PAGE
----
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I’ve had some secondhand second thoughts about those 18-year-old drivers

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In my last column, I mentioned something about looking at online reader comments, and how truckers tend to do a better job of staying on topic and making actual contributions to whatever the story is about compared to what you find on the internet in general.

I also said something about regularly checking our reader comments to see what drivers have to say about whichever topic is taking its turn as one of the “hot” ones of the moment.

These days, the question of whether 18-year-olds should be allowed to drive commercial vehicles interstate has been getting a lot of attention, in part because the Federal Motor Carrier Safety Administration has announced it is seeking comments about a proposed pilot program that would qualify 18- to 20-year-olds to drive interstate.

By the way, if it seems the FMCSA has been doing a lot of this “public comment” stuff lately, they have. And reading between the lines of what the people at FMCSA have been saying, it’s clear they are paying attention to the feedback they’re getting on this and other topics. But this time I am disappointed by the method by which they’re taking comments. It’s the kind of governmental, designed-by-a-bureaucrat, user-unfriendly online method that practically guarantees a low response and almost makes you wonder if that’s on purpose.

I don’t have room to even try to explain the process, which is why you won’t find an explanation in any of the articles about how they want your comments.

That’s too bad, because if the feedback to the story we ran on the pilot program is any indication, there are a lot of strong opinions out there waiting to be shared.

In the past, I’ve written in favor of letting younger drivers drive interstate, or at least for it to be an option. But having read some of the comments on our site, I’m going to attempt to do something here that’s so rare in today’s media, heck, in our entire society, some might consider it un-American — with a few prompts by the audience, I’m going to make a case for the other side.

If our small sampling is any indication, people who are already OTR drivers aren’t too keen on lowering the age of eligibility. In fact, a few suggested it should be raised. We know that’s not going to happen, just like we know the big motivation behind the push for younger drivers is to ease the driver shortage in the OTR truckload sector. Aside from the immediate potential relief, the argument has been made that this will allow young people into trucking before they are lost to other professions.

“You realize 18- to 20-year-olds already can drive intrastate?” reader Nathaniel McComb wrote.

I’m not sure whether Nathaniel was pointing out that that the profession is already open to 18-year-olds if they are interested, or the fact that our highways aren’t strewn with the carnage left in the wake of the young intrastate drivers who are already out there. Or maybe both.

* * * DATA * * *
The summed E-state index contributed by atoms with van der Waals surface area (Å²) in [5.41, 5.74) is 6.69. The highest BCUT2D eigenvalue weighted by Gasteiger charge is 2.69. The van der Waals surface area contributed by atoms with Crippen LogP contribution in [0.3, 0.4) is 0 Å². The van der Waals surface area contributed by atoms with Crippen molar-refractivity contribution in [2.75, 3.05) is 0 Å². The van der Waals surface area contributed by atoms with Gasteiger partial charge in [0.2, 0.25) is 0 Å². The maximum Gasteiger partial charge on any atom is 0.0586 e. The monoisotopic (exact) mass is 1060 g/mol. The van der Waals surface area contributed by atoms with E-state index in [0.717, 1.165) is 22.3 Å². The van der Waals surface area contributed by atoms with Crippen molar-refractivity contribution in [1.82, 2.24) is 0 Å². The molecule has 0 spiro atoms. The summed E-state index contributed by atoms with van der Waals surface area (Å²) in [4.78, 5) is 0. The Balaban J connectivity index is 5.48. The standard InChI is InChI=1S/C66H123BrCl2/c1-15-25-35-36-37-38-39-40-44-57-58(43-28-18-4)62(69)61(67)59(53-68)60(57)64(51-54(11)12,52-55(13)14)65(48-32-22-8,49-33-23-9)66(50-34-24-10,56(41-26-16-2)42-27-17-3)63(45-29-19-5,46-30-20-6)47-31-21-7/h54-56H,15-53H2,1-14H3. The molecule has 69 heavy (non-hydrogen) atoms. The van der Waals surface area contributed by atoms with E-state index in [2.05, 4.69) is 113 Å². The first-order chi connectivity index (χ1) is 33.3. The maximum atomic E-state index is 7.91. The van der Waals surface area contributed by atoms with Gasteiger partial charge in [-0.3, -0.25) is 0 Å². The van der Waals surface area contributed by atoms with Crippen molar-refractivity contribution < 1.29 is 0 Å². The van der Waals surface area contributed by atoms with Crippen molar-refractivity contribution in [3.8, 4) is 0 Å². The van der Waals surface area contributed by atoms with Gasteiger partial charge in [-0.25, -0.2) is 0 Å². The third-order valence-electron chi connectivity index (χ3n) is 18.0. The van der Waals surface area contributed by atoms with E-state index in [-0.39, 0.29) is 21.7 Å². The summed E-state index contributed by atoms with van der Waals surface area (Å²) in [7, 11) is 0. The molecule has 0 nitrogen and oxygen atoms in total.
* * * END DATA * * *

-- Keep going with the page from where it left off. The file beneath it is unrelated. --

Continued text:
In any case, there’s a good point to be found there. And it’s a point that reader Rachel Booth expanded on:

“I think intrastate driving from 18 to 20 is a good idea,” she wrote. “It gives them experience and more of an idea of what the job involves physically. Interstate driving should remain at 21. Leave it alone.”

Now, that’s reasonable thinking, Rachel. OTR driving is some of the most demanding, not to mention highest-paying, driving there is. What profession starts kids at the most demanding, highest paying level?

What’s wrong with letting them earn their chops for a few years? At that age, even when they make big life decisions, most of those decisions don’t stick. Nothing does. The ages of 18 to 25 is “grownup orientation” for most people. Most of them struggle with the concept of having to work, period, especially at a job that’s, like, hard.

“Would the 18- to 20-year-old people even be interested in being drivers?” reader Andy Schmitz asks. “Our government loves spending money on research & polling — have they actually visited high school seniors or anyone 18-20 to ask if they would be interested in a job that would put them on the road 300 days a year?”

Those pushing for opening up interstate driving to younger drivers claim that the industry loses too many young people to other professions because they make them wait until they are 21. Really? Are high school seniors looking out the window, noses pressed up against the glass, staring at big rigs as they go by and whispering to themselves, “If only …”?

No, they aren’t. In fact, nobody is. That’s the problem. The long-haul truckload trucking segment has long had a problem attracting new talent. And now, just as the demand is greatest, the industry finds itself competing to draw from the tightest labor pool in 50 years.

Trucking knows it’s the ugly duckling in that competition. They’ve been making efforts to gussy up its image. They’ve even raised mileage rates. But money isn’t everything. And they’ve tried to let women and other minorities know the door of opportunity is open to them.

Now they are trying to create a new door, not because it’s the right thing to do, but out a growing sense of desperation.

The benefits would be minimal, and it hardly seems worth the risk. Veteran drivers bristle at the idea, and who would know better?

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The Nation

Can you say oversized load!

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That is big!